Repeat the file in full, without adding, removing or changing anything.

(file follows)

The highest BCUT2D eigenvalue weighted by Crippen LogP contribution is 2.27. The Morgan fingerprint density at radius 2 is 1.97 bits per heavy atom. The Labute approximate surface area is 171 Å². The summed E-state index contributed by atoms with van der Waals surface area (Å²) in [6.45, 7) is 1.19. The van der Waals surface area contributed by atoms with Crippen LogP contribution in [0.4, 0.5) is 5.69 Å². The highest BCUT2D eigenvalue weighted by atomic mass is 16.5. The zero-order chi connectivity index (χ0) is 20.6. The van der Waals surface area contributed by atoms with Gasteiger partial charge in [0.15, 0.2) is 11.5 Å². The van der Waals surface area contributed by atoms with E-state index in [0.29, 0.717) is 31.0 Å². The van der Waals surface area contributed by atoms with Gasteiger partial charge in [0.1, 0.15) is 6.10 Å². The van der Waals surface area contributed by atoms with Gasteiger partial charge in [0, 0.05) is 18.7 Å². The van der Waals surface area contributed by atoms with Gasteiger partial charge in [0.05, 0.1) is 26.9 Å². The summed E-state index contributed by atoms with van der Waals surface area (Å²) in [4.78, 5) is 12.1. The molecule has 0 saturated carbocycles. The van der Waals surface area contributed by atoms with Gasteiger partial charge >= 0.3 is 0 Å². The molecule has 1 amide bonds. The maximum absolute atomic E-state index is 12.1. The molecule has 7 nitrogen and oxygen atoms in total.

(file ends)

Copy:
The highest BCUT2D eigenvalue weighted by Crippen LogP contribution is 2.27. The Morgan fingerprint density at radius 2 is 1.97 bits per heavy atom. The Labute approximate surface area is 171 Å². The summed E-state index contributed by atoms with van der Waals surface area (Å²) in [6.45, 7) is 1.19. The van der Waals surface area contributed by atoms with Crippen LogP contribution in [0.4, 0.5) is 5.69 Å². The highest BCUT2D eigenvalue weighted by atomic mass is 16.5. The zero-order chi connectivity index (χ0) is 20.6. The van der Waals surface area contributed by atoms with Gasteiger partial charge in [0.15, 0.2) is 11.5 Å². The van der Waals surface area contributed by atoms with E-state index in [0.29, 0.717) is 31.0 Å². The van der Waals surface area contributed by atoms with Gasteiger partial charge in [0.1, 0.15) is 6.10 Å². The van der Waals surface area contributed by atoms with Gasteiger partial charge in [0, 0.05) is 18.7 Å². The van der Waals surface area contributed by atoms with Gasteiger partial charge in [0.05, 0.1) is 26.9 Å². The summed E-state index contributed by atoms with van der Waals surface area (Å²) in [4.78, 5) is 12.1. The molecule has 0 saturated carbocycles. The van der Waals surface area contributed by atoms with Gasteiger partial charge >= 0.3 is 0 Å². The molecule has 1 amide bonds. The maximum absolute atomic E-state index is 12.1. The molecule has 7 nitrogen and oxygen atoms in total.